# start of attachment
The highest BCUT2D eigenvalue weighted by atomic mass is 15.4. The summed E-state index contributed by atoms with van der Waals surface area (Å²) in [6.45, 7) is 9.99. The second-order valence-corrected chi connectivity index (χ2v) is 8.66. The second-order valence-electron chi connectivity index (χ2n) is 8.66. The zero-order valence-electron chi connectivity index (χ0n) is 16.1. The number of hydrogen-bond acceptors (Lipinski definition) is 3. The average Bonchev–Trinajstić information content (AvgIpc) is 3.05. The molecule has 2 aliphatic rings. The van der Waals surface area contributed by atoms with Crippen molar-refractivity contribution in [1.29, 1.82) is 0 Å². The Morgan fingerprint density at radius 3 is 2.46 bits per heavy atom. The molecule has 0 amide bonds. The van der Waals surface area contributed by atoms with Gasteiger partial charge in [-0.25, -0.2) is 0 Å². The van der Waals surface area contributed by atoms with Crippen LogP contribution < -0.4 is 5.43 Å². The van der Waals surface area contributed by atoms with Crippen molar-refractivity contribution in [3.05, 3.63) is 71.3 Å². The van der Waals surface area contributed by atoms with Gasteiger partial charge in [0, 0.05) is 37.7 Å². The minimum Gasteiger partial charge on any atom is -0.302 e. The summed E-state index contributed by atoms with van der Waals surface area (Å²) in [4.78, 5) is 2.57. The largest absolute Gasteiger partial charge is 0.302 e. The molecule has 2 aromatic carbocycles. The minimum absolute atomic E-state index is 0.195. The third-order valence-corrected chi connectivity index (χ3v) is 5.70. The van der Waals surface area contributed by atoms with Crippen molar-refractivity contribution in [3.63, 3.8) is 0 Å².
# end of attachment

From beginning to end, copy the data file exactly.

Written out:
The highest BCUT2D eigenvalue weighted by atomic mass is 15.4. The summed E-state index contributed by atoms with van der Waals surface area (Å²) in [6.45, 7) is 9.99. The second-order valence-corrected chi connectivity index (χ2v) is 8.66. The second-order valence-electron chi connectivity index (χ2n) is 8.66. The zero-order valence-electron chi connectivity index (χ0n) is 16.1. The number of hydrogen-bond acceptors (Lipinski definition) is 3. The average Bonchev–Trinajstić information content (AvgIpc) is 3.05. The molecule has 2 aliphatic rings. The van der Waals surface area contributed by atoms with Crippen molar-refractivity contribution in [1.29, 1.82) is 0 Å². The Morgan fingerprint density at radius 3 is 2.46 bits per heavy atom. The molecule has 0 amide bonds. The van der Waals surface area contributed by atoms with Gasteiger partial charge in [-0.25, -0.2) is 0 Å². The van der Waals surface area contributed by atoms with Crippen LogP contribution < -0.4 is 5.43 Å². The van der Waals surface area contributed by atoms with Crippen molar-refractivity contribution in [3.05, 3.63) is 71.3 Å². The van der Waals surface area contributed by atoms with Gasteiger partial charge in [0, 0.05) is 37.7 Å². The minimum Gasteiger partial charge on any atom is -0.302 e. The summed E-state index contributed by atoms with van der Waals surface area (Å²) in [4.78, 5) is 2.57. The largest absolute Gasteiger partial charge is 0.302 e. The molecule has 2 aromatic carbocycles. The minimum absolute atomic E-state index is 0.195. The third-order valence-corrected chi connectivity index (χ3v) is 5.70. The van der Waals surface area contributed by atoms with Crippen molar-refractivity contribution in [3.63, 3.8) is 0 Å².